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Down to a Sunless Sea


Mathias B. Freese's Down to a Sunless Sea is a collection of highly acclaimed short stories ranging from a slice of life look at a young Jewish boy's upbringing to the edgier and darker glance at a suicidal, deformed man's struggle.

Every character is expertly drawn and vivid. Freese obviously knows how to write about completely and totally different characters, each one being loudly distinct and bold in their own right, though admittedly sometimes a bit too disturbing for my taste. Each story is written in such a way as to never be boring or even slightly dull.

However, am I a big fan of short stories? No. And it's nothing against this collection in particular, it is more the genre in general. I like to follow characters for as many pages as possible and really get involved deeply in their lives, and I never feel I can with short stories. I'm sure there are many, many reader's who disagree with this and are able to have strong connections with short story characters but I'm afraid I'm not one of them. To me, it's kind of like being introduced to a fascinating person and then never seeing them again. Your interest is sparked, but you don't get the payoff or satisfaction that a novel (in my opinion) brings.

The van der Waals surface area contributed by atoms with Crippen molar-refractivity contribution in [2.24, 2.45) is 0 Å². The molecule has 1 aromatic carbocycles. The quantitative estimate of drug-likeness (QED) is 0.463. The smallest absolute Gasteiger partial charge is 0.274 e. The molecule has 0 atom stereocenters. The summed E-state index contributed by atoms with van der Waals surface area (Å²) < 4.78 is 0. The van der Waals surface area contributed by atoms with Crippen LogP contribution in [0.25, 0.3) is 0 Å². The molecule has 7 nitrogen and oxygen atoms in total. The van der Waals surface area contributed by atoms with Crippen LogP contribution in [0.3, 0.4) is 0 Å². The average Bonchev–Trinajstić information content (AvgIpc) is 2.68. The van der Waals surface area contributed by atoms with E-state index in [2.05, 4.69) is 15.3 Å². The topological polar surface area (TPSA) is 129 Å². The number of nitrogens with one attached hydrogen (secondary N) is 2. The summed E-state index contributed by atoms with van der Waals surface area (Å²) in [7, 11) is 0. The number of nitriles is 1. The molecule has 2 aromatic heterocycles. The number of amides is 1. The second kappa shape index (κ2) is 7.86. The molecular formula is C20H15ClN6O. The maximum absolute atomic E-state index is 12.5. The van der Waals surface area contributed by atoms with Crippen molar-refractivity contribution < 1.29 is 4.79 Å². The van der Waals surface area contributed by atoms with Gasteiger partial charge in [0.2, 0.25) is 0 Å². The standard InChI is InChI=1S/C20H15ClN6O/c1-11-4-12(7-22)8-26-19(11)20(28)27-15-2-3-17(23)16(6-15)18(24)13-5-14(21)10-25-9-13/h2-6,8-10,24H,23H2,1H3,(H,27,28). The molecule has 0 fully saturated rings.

Plus, there is the feeling of profound confusion I get when the story seems to abruptly end. Again, this is probably my own lack of understanding and appreciation of the overall idea of a short story - so don't take this so much as a critique of Down to a Sunless Sea but more a general assessment of my take on it. My thirst was not quenched, so to speak.

BUT, as I said, the writing is crisp and daring - sometimes shockingly so - and I would easily recommend this to any fan of short stories. Especially readers who enjoy deciphering the puzzling, abstract, sudden end of each foray into these character's lives.

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